In 2012, the company purchased a series of buildings that form the western side of the town square. Businesses had been closing and rents remained high. When the owners eventually went into foreclosure in 2011, Hirsch and her colleagues moved in. They converted the space into a mixed-use development called Piazza on the Square. The upper stories have been converted into high end office shares, apartments and by-the-month corporate housing for visiting businesspeople. The basement is being transformed into a BYO club for live music.
“We actually lowered the rents and did different things to make [the remaining tenants] more comfortable so they could reinvest in their businesses,” says Hirsch. “We didn't want someone to be in a position where they felt they got a lousy deal and at the end of [the contract], they want to get out of here.”
Today there are only two vacant storefronts (out of 12) and two vacant offices (out of eight), and Lindy has retained most of the previous tenants while adding ten new ones.
The availability of parking has often been the bane of Jenkintown's revitalization efforts, with a litany of complaints since Old York Road was converted into its current highway-esque state. The council recently opened a new municipal lot, and there seems to always be plenty of spaces in the general vicinity, even if that means a bit of a walk. In any case, Hirsch is unconcerned about the issue, especially in regards to the regular tenants.
“In the converted mini-offices upstairs, so far only one person is a driver,” she says. The occupants are almost entirely “people who have done business out of their home and have decided it's time to have a collaborative work environment.”
For local shoppers, the Piazza will offer bike sharing — the bikes arrived this week.
“You walk to Jenkintown and, if you bought something you can't carry home, you can borrow the bike,” explains Hirsch.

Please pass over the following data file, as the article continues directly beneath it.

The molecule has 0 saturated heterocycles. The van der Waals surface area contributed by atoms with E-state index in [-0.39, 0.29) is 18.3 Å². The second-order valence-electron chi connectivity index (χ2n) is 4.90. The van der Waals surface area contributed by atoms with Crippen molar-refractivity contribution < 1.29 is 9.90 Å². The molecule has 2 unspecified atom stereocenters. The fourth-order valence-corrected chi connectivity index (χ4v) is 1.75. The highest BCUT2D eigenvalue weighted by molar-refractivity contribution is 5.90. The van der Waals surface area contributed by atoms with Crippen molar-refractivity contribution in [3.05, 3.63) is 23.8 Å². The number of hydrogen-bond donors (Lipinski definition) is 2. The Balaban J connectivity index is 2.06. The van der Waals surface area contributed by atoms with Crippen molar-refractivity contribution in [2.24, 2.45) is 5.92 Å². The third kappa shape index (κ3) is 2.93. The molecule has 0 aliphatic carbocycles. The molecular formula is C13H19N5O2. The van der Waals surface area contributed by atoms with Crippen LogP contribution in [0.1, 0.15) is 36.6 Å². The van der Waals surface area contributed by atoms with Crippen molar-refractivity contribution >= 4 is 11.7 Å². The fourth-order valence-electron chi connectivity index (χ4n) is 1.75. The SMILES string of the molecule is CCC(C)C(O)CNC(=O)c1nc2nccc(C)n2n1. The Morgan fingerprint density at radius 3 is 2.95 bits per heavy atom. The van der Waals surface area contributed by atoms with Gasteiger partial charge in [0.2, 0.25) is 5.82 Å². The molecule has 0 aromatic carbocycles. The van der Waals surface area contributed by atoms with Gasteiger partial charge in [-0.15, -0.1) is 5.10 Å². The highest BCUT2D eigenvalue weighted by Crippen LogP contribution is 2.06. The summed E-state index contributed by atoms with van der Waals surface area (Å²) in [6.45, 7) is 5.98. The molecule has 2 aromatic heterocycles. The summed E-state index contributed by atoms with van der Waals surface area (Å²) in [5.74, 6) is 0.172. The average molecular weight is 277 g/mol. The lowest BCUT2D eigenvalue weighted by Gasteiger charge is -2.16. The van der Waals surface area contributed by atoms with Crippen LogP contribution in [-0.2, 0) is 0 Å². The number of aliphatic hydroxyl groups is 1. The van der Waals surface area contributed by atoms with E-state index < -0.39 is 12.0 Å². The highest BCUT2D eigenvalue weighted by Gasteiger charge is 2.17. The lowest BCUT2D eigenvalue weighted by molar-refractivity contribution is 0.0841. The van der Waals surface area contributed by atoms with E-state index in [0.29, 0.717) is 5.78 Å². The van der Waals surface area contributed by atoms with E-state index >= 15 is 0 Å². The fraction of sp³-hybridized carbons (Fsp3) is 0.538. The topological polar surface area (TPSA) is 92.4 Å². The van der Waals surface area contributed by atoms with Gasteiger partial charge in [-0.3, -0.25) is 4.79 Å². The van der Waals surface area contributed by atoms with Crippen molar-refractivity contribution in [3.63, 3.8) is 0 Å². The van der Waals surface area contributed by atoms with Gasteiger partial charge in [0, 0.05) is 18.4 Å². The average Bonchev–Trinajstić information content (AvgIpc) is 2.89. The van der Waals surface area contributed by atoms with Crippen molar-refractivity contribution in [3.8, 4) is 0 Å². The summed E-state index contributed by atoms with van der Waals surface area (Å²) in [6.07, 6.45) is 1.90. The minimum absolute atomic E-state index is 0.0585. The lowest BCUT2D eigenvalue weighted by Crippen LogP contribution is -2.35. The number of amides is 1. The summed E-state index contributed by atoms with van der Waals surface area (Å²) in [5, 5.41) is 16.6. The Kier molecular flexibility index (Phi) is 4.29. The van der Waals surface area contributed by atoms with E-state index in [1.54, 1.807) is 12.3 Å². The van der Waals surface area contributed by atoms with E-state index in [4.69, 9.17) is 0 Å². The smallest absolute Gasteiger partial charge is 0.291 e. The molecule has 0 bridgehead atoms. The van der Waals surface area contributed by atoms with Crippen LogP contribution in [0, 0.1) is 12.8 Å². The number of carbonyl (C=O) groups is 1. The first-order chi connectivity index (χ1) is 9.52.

The bikes will be made immediately available to employees and owners of the shops as the exact details of the program are worked out.
Lindy's Piazza on the Square is especially significant for Jenkintown because it shores up a whole block of the business district. Another local developer, Midgard, has also been investing in underutilized properties including a space next to the Hiway that will soon be occupied by a brewpub, and a series of storefronts immediately north of the Piazza.
A constellation of tasty eateries has popped up around the town square in the last few years. In 2014, the Cheesecake Lady opened, a hole-in-the-wall devoted to the titular morsels (including $2 bite sized options). Argana, a Moroccan restaurant, opened on the site of a long defunct hobby shop. The owner of Leila's Bistro, a French restaurant on West Avenue (oddly on the north side of the square), just opened up an Italian restaurant. The Velvet Sky Bakery, official dessert provider of the Philadelphia Flyers, expanded its storefront to include a café. Retail has been slower to bounce back, reflecting negative trends in the larger market, but incumbent businesses are enjoying the ripple effects of the new arrivals.
“Because of the restaurants, foot traffic is increasing,” says Kate Petitt, owner of Rhinoceros Toys and a lifelong resident of the borough. She's noticed pedestrian energy gripping locals more generally, especially new arrivals. “For a while we became almost a driving community, which was weird because growing up here I always walked everywhere. There has been a wave of older people moving out and younger people moving in. Now people are walking again.”
Developments in Jenkintown show that well-positioned inner-ring suburbs can reap the benefits of urban revival. Increasing numbers of Americans would like to commute without a car (Jenkintown is walking distance from two train stations), enjoy an accessible community, and live in a neighborhood with restaurants and other services that can be reached on foot.
But to judge by census numbers, Jenkintown may also be trending back towards the Main Line-lite tendency The New Yorker teased in 1972. In 2000, median household income in the borough was $ 47,743. In the latest available data, it is $66,695. Many Main Line people, my dear, are also noted admirers of bike shares and cheesecake.